payroll guide – One of the aims of any workplace is creating an environment that is challenging, stimulating, and enjoyable, which results in employees being happy to spend a third of their day there. In many scenarios, these goals are accomplished, and staff members are happy with the jobs that they have. Of course, if payment is delayed, full of errors, or not showing up at all, that employee satisfaction quickly plummets.
Payroll is one of the most important tasks an employer needs to organize. Not only does it ensure your employees are well-cared for and able to meet their financial needs at home, resulting in less stress while they’re at work (and therefore better performance), it also needs to meet very specific legal criteria, especially when it comes to taxes. The following will explore some of the things you need to know if you’re setting up payroll for your company.
Get clear on wages
Before you start paying people, you need everyone to be on the same page when it comes to wages. This means there needs to be some agreement on what everyone is going to be paid and when they are going to be paid. Paying people less frequently (say, every month) saves your payroll department time and energy as there’s less work for them to do every month. This being said, more frequent payments have been shown to drastically increase employee satisfaction. Think about it. In a primitive state, humans often did work (hunting, foraging, building a home) where the reward of their work was immediately received (there’s a home where there wasn’t one before or food in a basket that can be eaten). Because of this, humans developed to respond positively to work that produces tangible outcomes at the end of the day. While paying people at the end of every day might be too much for you to handle (interestingly, paying a day wage is growing in popularity as it tends to encourage workplace satisfaction and honest time reporting), paying weekly or biweekly might be.
It’s worth noting that you can always change things up later on if you decide the frequency of payment you chose doesn’t work for you, your payroll staff, or your employees. What you probably can’t get away with is lowering someone’s wage after it was set. Occasionally a discussion can bring about an agreement on a lower wage (let’s say if someone was switching to part-time work or giving some of their duties away to a new staff member), but not often.
Explore your payment options
While direct deposit is a pretty common option to present your staff with (it requires no additional effort on behalf of staff once it’s set up and pays far more quickly than the traditional cheque method), there are other payroll trends you might want to consider. Pay cards are becoming increasingly common and are expected to continue to rise in popularity. These cards act as debit cards to which an employee’s wage is transferred on payday to work with people who are underbanked or unbanked. No longer is it an incredibly strange thing not to have a bank account for direct deposit. A whopping 25% of American households are unbanked or underbanked and among younger populations like millennials and generation z kids, it is becoming more and more popular.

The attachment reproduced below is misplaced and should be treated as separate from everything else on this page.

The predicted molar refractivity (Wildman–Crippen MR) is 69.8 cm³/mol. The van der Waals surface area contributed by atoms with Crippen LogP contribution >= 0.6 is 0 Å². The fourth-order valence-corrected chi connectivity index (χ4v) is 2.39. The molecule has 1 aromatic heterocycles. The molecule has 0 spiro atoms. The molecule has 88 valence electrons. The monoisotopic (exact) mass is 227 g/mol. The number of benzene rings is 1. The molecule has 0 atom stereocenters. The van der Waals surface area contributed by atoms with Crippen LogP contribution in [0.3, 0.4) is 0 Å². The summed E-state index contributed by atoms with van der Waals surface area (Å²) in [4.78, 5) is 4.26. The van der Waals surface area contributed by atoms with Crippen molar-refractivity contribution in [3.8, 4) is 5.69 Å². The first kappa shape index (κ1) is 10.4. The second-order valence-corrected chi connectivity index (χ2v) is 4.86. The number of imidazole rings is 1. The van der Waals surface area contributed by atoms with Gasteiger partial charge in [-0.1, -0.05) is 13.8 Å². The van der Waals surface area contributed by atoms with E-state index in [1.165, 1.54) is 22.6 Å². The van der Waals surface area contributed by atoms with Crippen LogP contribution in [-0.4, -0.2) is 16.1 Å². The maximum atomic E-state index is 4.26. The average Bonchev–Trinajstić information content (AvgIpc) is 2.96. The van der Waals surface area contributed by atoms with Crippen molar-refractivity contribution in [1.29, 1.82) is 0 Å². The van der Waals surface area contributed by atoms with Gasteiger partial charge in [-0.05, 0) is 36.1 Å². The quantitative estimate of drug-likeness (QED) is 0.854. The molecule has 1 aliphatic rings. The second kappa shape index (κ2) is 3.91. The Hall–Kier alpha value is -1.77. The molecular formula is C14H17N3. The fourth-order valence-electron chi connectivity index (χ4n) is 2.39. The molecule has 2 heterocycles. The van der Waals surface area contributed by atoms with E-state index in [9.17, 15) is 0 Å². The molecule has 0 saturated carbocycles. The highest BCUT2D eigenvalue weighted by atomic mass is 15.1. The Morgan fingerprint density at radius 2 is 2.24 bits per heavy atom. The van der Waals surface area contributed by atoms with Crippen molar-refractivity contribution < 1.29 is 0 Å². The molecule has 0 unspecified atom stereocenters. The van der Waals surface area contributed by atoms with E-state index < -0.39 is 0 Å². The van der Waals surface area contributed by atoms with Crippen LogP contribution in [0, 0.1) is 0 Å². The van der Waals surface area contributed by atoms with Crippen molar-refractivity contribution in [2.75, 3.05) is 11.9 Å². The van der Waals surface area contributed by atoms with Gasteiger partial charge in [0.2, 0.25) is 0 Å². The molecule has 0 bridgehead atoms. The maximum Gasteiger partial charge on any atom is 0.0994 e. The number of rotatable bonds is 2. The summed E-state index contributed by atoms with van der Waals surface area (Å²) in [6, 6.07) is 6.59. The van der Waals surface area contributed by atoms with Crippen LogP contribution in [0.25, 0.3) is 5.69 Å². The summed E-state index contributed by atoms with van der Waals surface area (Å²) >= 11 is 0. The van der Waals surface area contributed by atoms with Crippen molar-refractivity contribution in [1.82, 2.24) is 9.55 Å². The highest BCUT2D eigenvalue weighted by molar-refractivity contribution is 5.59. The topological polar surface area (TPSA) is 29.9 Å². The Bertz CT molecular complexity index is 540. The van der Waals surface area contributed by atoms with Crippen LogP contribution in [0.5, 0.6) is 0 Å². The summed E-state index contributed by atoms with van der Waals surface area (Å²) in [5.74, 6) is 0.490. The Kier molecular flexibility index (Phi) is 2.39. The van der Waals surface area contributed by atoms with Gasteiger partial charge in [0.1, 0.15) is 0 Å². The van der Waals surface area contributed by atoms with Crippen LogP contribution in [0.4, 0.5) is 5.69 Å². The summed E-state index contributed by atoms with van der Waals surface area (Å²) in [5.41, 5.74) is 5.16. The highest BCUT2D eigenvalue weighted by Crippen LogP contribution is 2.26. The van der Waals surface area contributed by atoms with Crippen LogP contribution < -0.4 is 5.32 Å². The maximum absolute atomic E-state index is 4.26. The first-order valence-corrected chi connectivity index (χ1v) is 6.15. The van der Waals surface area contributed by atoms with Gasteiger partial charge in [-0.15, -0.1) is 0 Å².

Find a software that works with your choices
Payroll software is software that is designed to streamline payroll and reduce the risk of errors. The payroll process can simply involve tallying up hours and taxes and sending a direct deposit transfer; often, it is more complicated than this. Staff might have garnishments on their wages or tips to report. You might have varying schedules with different pay rates for different staff members. What about contractors? There are also all the compliance issues that need to be kept on top of and things like 401(k)s. It is incredibly helpful both in the day-to-day running of your business but also during tax season to have everything kept in one place. Moreover, payroll often involves the participation of different teams within a company like HR, payroll, benefits, and time and scheduling. If everyone has access to the same software, they can enter their contributions quickly and easily.
The above steps should help you get payroll set up within your business. Again, you are able to switch things up if they aren’t working for you or your staff. It’s a good idea to regularly revisit your payroll situation and look for areas where you can improve, as well as spend some time researching newer developments and trends in payroll to see if there’s anything you want to adopt.